During my most recent time in Yangon, I had the privilege of visiting the neighbourhood of a good friend who I first met as a guide four years ago. Yuzana Garden City is about a thirty minute drive from the city centre. Primarily a residential area, it also has a large, busy market selling the usual food items and household goods. Until recently the market location was not busy as the vendors preferred to set up shop at the roadside. This may have been good for business but it prevented traffic from passing or in some cases even entering the streets. The local authority stepped in and there is now enforcement in place to prevent this behaviour - although it doesn't stop some vendors sneaking back to the street side in the afternoons!

As we walked through the market, people called out "hello"and "where are you from" - something that I have experienced in my travels in many countries, but here they also like to tease. The female vendors in particular have a good sense of humour, suggesting I might like to marry their friend or take them back to London with me. Several of them claimed me as their relative when neighbouring vendors expressed surprise at seeing me. My kind of humour. Here, not only were people happy to be photographed but some also requested me to take their pictures or those of their friends. I often find that when someone volunteers their friends for a picture, what they really mean is they want one of themselves but are too shy to ask. My hour or so in the market here passed very quickly and I am extremely grateful for the experience.


Herbs vendor, Yuzana Garden City
Snacks vendor, Yuzana Garden City
Rickshaw driver waiting for customers, Yuzana Garden City
I've written several times about the etiquette of photographing people in the street but it's worth mentioning a few things again. If I want to take a close-up or a more "formal" portrait, I always seek permission first. I wouldn't want someone to come up to me shove a camera in my face and then walk off. If I can I make efforts to talk to the person a little before requesting a picture. It's helpful to walk with someone local as they can interpret and also advise on any important issues that might not occur to an outsider. If I want to photograph children I always ask the parent or an adult accompanying them and I never photograph children who are alone. In markets I often buy something from a vendor first. This works better in some cases than in others. Buying a few pieces of fruit is not a problem and they can always be given to someone who needs them more than me. Fish, meat or live animals is a bit more of a problem! Obviously for candid shots things are a little different but it is still important to be sensitive and if someone says "no" or indicates they are unhappy with being photographed then accept this graciously and point your camera elsewhere. It is always good to show people their pictures on the camera screen and if possible to print copies and take them back to the although this can be difficult due to one's schedule or because it can be hard to find the people again.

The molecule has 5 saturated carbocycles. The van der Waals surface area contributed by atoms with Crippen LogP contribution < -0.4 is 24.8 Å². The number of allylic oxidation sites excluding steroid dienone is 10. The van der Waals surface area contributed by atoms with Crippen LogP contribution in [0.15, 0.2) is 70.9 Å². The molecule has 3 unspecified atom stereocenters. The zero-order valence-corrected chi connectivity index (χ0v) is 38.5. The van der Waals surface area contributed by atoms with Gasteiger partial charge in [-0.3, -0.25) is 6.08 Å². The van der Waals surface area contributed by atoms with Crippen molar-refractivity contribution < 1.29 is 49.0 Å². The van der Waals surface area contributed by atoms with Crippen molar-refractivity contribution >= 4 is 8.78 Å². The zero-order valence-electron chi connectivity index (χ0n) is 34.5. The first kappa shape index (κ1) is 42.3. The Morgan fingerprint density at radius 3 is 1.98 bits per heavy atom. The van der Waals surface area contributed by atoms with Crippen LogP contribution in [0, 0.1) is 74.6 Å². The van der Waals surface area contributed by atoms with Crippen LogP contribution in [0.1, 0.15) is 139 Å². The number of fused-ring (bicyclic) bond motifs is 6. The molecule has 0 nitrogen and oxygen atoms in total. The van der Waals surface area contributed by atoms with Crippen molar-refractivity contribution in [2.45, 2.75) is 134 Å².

The portraits featured in this post were taken over five days in January this year. I printed copies and was able to distribute some of them. I plan to continue this project and to capture the stories of some of Yangon's people during my next visit.


You can see more pictures from Myanmar here.

And to close, some more citizens of Yangon...

Rakhine woman, fruit vendor outside Indian Bazaar
Buddhist nun, 18th Street
Vendor, 17th Street
Alone and watching the world go by, 17th Street
Just me and my phone, porter in 17th Street
Ponderous look, 38th Street
Preoccuiped smoker, Merchant Road
Mister Ayoob, merchant in 41st Street
Time for a rest, 17th Street
Confidence, Innsein township, Yangon suburb